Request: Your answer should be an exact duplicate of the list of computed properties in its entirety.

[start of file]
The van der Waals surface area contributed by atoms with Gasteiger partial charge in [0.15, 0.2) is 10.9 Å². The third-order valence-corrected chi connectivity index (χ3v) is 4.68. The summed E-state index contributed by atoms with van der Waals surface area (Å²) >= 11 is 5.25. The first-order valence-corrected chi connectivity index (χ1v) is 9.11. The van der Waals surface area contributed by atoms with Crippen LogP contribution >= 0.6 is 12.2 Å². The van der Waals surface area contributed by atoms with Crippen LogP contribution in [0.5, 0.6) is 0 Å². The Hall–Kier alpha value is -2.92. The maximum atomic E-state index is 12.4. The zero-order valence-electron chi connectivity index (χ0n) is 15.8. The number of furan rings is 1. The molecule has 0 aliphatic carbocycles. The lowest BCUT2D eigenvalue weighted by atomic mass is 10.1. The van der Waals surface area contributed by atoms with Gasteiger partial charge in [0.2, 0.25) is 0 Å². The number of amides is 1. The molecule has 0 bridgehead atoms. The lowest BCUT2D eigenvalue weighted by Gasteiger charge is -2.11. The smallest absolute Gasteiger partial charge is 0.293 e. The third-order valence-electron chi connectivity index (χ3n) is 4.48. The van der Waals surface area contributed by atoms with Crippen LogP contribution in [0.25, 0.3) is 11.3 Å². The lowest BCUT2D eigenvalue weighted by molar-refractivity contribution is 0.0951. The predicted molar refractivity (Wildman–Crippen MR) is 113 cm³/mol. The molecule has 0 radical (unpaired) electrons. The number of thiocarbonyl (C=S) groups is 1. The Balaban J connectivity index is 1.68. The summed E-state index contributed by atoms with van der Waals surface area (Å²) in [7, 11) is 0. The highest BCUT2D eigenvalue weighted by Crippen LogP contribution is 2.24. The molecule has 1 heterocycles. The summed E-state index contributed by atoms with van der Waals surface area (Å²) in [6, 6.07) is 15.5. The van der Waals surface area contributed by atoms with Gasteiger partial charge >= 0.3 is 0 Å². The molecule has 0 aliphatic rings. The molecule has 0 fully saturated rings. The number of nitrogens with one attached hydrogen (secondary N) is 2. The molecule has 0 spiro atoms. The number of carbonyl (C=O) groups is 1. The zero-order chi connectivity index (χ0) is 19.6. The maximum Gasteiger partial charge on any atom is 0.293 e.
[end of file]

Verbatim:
The van der Waals surface area contributed by atoms with Gasteiger partial charge in [0.15, 0.2) is 10.9 Å². The third-order valence-corrected chi connectivity index (χ3v) is 4.68. The summed E-state index contributed by atoms with van der Waals surface area (Å²) >= 11 is 5.25. The first-order valence-corrected chi connectivity index (χ1v) is 9.11. The van der Waals surface area contributed by atoms with Crippen LogP contribution >= 0.6 is 12.2 Å². The van der Waals surface area contributed by atoms with Crippen LogP contribution in [0.5, 0.6) is 0 Å². The Hall–Kier alpha value is -2.92. The maximum atomic E-state index is 12.4. The zero-order valence-electron chi connectivity index (χ0n) is 15.8. The number of furan rings is 1. The molecule has 0 aliphatic carbocycles. The lowest BCUT2D eigenvalue weighted by atomic mass is 10.1. The van der Waals surface area contributed by atoms with Gasteiger partial charge in [0.2, 0.25) is 0 Å². The number of amides is 1. The molecule has 0 bridgehead atoms. The lowest BCUT2D eigenvalue weighted by Gasteiger charge is -2.11. The smallest absolute Gasteiger partial charge is 0.293 e. The third-order valence-electron chi connectivity index (χ3n) is 4.48. The van der Waals surface area contributed by atoms with Crippen LogP contribution in [0.25, 0.3) is 11.3 Å². The lowest BCUT2D eigenvalue weighted by molar-refractivity contribution is 0.0951. The predicted molar refractivity (Wildman–Crippen MR) is 113 cm³/mol. The molecule has 0 radical (unpaired) electrons. The number of thiocarbonyl (C=S) groups is 1. The Balaban J connectivity index is 1.68. The summed E-state index contributed by atoms with van der Waals surface area (Å²) in [7, 11) is 0. The highest BCUT2D eigenvalue weighted by Crippen LogP contribution is 2.24. The molecule has 1 heterocycles. The summed E-state index contributed by atoms with van der Waals surface area (Å²) in [6, 6.07) is 15.5. The van der Waals surface area contributed by atoms with Gasteiger partial charge >= 0.3 is 0 Å². The molecule has 0 aliphatic rings. The molecule has 0 fully saturated rings. The number of nitrogens with one attached hydrogen (secondary N) is 2. The molecule has 0 spiro atoms. The number of carbonyl (C=O) groups is 1. The zero-order chi connectivity index (χ0) is 19.6. The maximum Gasteiger partial charge on any atom is 0.293 e.